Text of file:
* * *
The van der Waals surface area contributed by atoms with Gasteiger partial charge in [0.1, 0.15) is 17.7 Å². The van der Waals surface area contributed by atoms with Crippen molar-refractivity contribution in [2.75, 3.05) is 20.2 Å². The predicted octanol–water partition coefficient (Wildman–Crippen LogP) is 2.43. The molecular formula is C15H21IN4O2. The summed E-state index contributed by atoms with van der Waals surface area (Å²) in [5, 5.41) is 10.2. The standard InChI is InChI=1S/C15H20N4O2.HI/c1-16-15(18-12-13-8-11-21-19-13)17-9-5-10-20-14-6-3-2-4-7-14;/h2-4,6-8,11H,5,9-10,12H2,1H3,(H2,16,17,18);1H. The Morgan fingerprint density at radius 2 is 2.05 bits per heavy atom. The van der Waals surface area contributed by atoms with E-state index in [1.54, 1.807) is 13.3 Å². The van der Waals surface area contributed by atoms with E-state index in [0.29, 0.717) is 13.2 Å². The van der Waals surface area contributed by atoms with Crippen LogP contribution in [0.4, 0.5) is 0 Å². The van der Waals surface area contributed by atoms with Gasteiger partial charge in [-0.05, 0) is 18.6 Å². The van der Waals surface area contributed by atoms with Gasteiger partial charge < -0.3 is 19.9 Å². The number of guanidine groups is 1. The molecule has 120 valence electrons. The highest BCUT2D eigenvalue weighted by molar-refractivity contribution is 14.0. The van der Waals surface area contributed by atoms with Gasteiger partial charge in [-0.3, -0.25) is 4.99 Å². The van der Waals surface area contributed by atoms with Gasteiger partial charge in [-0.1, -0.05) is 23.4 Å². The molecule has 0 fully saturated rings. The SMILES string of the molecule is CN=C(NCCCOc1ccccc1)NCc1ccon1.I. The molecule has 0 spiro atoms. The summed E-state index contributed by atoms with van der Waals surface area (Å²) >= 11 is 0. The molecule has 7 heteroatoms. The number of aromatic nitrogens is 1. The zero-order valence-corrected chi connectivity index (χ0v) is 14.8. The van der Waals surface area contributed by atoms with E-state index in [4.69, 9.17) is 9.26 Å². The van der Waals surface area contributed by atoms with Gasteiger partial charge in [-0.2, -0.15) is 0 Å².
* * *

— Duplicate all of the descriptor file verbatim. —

The van der Waals surface area contributed by atoms with Gasteiger partial charge in [0.1, 0.15) is 17.7 Å². The van der Waals surface area contributed by atoms with Crippen molar-refractivity contribution in [2.75, 3.05) is 20.2 Å². The predicted octanol–water partition coefficient (Wildman–Crippen LogP) is 2.43. The molecular formula is C15H21IN4O2. The summed E-state index contributed by atoms with van der Waals surface area (Å²) in [5, 5.41) is 10.2. The standard InChI is InChI=1S/C15H20N4O2.HI/c1-16-15(18-12-13-8-11-21-19-13)17-9-5-10-20-14-6-3-2-4-7-14;/h2-4,6-8,11H,5,9-10,12H2,1H3,(H2,16,17,18);1H. The Morgan fingerprint density at radius 2 is 2.05 bits per heavy atom. The van der Waals surface area contributed by atoms with E-state index in [1.54, 1.807) is 13.3 Å². The van der Waals surface area contributed by atoms with E-state index in [0.29, 0.717) is 13.2 Å². The van der Waals surface area contributed by atoms with Crippen LogP contribution in [0.4, 0.5) is 0 Å². The van der Waals surface area contributed by atoms with Gasteiger partial charge in [-0.05, 0) is 18.6 Å². The van der Waals surface area contributed by atoms with Gasteiger partial charge < -0.3 is 19.9 Å². The number of guanidine groups is 1. The molecule has 120 valence electrons. The highest BCUT2D eigenvalue weighted by molar-refractivity contribution is 14.0. The van der Waals surface area contributed by atoms with Gasteiger partial charge in [-0.3, -0.25) is 4.99 Å². The van der Waals surface area contributed by atoms with Gasteiger partial charge in [-0.1, -0.05) is 23.4 Å². The molecule has 0 fully saturated rings. The SMILES string of the molecule is CN=C(NCCCOc1ccccc1)NCc1ccon1.I. The molecule has 0 spiro atoms. The summed E-state index contributed by atoms with van der Waals surface area (Å²) >= 11 is 0. The molecule has 7 heteroatoms. The number of aromatic nitrogens is 1. The zero-order valence-corrected chi connectivity index (χ0v) is 14.8. The van der Waals surface area contributed by atoms with E-state index in [4.69, 9.17) is 9.26 Å². The van der Waals surface area contributed by atoms with Gasteiger partial charge in [-0.2, -0.15) is 0 Å².